The Tempest (2010)Closed Captioning
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This modern retelling of William Shakespeare's final masterpiece is an exciting, mystical, and magical fantasy with Academy Award winner Helen Mirren (Best Actress, The Queen, 2006) leading a star-studded cast including Russell Brand (Get Him To The Greek) and Alfred Molina (The Sorcerer's Apprentice). Exiled to a magical island, the sorceress Prospera (Mirren) conjures up a storm that shipwrecks her enemies, and then unleashes her powers for revenge. Directed by the visionary Julie Taymor, The Tempest, with its innovative twist, is a supernatural dramedy filled with Shakespearean villians, lovers and fools that will leave you spellbound.
Movie Reviews from Rotten Tomatoes
- Reviews Counted: 82
- Fresh: 24
- Rotten: 58
- Average Rating: 4.7/10
Top Critics' Reviews
Rotten: A pretty frustrating adaptation of Shakespeare's play, one that dog-paddles around in ever-more-frenetic circles, searching for a way inside the material.
Rotten: The best sequences in "Tempest'' are all quiet, not that there are many of them.
Rotten: Most plays-turned-movies try to open things up. Taymor still thinks like a theater director, ending up with a "Tempest" that takes place in a teapot.
Rotten: These gifted actors sometimes seem to be saying the words as someone with a chain-saw cuts firewood in the next room.
It is not for everyone but for some it is a treat
Besides what reviews said I loved this movie.
First off, if you aren't a fan of The Bard then you won't like this movie, if you are but are more of a traditionalist you won't like it either. If you are like me who is a fan of the Bard and is not a traditionalist when it comes to adapting his plays to the screen or to the stage then you will like this film. But why rate it so high? Obviously Rotten Tomatoes hates it and it isn't worth your time?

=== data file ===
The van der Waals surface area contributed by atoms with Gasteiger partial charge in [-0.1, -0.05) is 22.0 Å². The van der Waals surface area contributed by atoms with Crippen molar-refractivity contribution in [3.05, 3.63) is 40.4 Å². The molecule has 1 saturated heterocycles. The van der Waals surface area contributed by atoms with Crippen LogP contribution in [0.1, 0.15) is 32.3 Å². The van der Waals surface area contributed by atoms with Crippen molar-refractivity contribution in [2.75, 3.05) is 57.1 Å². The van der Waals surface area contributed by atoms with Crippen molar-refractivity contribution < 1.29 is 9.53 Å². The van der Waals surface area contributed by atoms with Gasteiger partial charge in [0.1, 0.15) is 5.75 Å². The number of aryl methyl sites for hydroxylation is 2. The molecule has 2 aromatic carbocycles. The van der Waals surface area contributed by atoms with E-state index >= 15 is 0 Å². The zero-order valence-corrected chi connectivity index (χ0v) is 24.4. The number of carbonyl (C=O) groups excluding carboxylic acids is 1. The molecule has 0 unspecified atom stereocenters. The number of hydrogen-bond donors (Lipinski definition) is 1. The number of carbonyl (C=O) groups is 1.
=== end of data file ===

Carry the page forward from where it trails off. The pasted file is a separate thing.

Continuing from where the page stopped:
First off, yes they switched Prospero's character to a female, renmaming her Prospera. Why make the change? Julie Taymor had a hard time finding the right person to play Prospero, meanwhile Helen Mirren had the same thoughts going around her head (except for the stage). They met one another at some event and Helen Mirren said why don't I play Prospero because the play would still be the same with the gender change.
Did it work? Well, for those who know the play it's a bit odd hearing the she's instead of he's and changing father to mother, and the backstory obviously is changed to fit the story.
But it isn't that it doesn't work, it does, and it's an interesting change. If there was anyone who could pull it off, Helen Mirren did it beautifully and magnificiently.
In this version, you see that the gender change becomes more of a topic than the original character of Prospero's brother, Antonio hoodwinked the kingdom of Milan from his brother. It adds a bit more tragedy to the beginning of the story, and a bit more than just bad blood. In that regard, Julie Taymor makes her mark on it.
How about everything else? The filming was done on the island Lana'i Hawaii, and it fit quite beautifully making it look foreign enough. It gave it a more earthy and natural feel. Seeing as the tempest, the storm is such an integral part of the play it makes a good backdrop. The opening scene was done quite well too, the storm and seeing the sandcastle in Miranda's hand collapse (not in the play, but a great introduction scene all things aside). Also to note all lighting was natural, which gives the film a more natural feel.
How about the acting? On a general note, is done fairly well. People will complain about Russel Brand as Triniculo.